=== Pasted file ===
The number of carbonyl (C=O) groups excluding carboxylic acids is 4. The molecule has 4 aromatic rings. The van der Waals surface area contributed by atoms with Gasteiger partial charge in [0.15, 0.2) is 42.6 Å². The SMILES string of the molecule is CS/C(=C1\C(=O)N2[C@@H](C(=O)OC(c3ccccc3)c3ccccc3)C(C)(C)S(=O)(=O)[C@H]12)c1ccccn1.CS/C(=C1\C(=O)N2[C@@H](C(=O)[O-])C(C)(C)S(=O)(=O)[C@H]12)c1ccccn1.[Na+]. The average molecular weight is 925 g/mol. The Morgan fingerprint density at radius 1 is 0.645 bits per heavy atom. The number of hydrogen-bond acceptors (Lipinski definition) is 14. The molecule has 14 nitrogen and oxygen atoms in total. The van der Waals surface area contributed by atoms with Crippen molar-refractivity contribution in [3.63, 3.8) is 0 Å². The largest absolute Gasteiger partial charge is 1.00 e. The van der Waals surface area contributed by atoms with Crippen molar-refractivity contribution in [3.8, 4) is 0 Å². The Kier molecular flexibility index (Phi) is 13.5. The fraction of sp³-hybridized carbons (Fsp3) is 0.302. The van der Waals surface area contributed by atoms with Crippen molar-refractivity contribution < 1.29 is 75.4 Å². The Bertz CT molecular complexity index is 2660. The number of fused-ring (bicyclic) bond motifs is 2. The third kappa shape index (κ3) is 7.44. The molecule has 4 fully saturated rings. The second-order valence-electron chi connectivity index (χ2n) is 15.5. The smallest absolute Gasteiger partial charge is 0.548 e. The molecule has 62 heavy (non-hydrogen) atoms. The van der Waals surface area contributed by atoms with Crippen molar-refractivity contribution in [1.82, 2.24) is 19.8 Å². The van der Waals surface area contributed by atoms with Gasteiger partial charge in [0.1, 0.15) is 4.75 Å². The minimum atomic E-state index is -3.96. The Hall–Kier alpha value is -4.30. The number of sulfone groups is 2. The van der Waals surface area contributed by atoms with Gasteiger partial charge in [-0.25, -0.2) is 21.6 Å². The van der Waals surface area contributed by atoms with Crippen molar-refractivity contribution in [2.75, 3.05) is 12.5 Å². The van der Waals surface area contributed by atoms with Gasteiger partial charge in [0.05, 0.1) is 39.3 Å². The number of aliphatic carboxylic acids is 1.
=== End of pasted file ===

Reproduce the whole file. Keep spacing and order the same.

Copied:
The number of carbonyl (C=O) groups excluding carboxylic acids is 4. The molecule has 4 aromatic rings. The van der Waals surface area contributed by atoms with Gasteiger partial charge in [0.15, 0.2) is 42.6 Å². The SMILES string of the molecule is CS/C(=C1\C(=O)N2[C@@H](C(=O)OC(c3ccccc3)c3ccccc3)C(C)(C)S(=O)(=O)[C@H]12)c1ccccn1.CS/C(=C1\C(=O)N2[C@@H](C(=O)[O-])C(C)(C)S(=O)(=O)[C@H]12)c1ccccn1.[Na+]. The average molecular weight is 925 g/mol. The Morgan fingerprint density at radius 1 is 0.645 bits per heavy atom. The number of hydrogen-bond acceptors (Lipinski definition) is 14. The molecule has 14 nitrogen and oxygen atoms in total. The van der Waals surface area contributed by atoms with Crippen molar-refractivity contribution in [3.63, 3.8) is 0 Å². The largest absolute Gasteiger partial charge is 1.00 e. The van der Waals surface area contributed by atoms with Crippen molar-refractivity contribution in [3.8, 4) is 0 Å². The Kier molecular flexibility index (Phi) is 13.5. The fraction of sp³-hybridized carbons (Fsp3) is 0.302. The van der Waals surface area contributed by atoms with Crippen molar-refractivity contribution < 1.29 is 75.4 Å². The Bertz CT molecular complexity index is 2660. The number of fused-ring (bicyclic) bond motifs is 2. The third kappa shape index (κ3) is 7.44. The molecule has 4 fully saturated rings. The second-order valence-electron chi connectivity index (χ2n) is 15.5. The smallest absolute Gasteiger partial charge is 0.548 e. The molecule has 62 heavy (non-hydrogen) atoms. The van der Waals surface area contributed by atoms with Crippen molar-refractivity contribution in [1.82, 2.24) is 19.8 Å². The van der Waals surface area contributed by atoms with Gasteiger partial charge in [0.1, 0.15) is 4.75 Å². The minimum atomic E-state index is -3.96. The Hall–Kier alpha value is -4.30. The number of sulfone groups is 2. The van der Waals surface area contributed by atoms with Gasteiger partial charge in [-0.25, -0.2) is 21.6 Å². The van der Waals surface area contributed by atoms with Crippen molar-refractivity contribution in [2.75, 3.05) is 12.5 Å². The van der Waals surface area contributed by atoms with Gasteiger partial charge in [0.05, 0.1) is 39.3 Å². The number of aliphatic carboxylic acids is 1.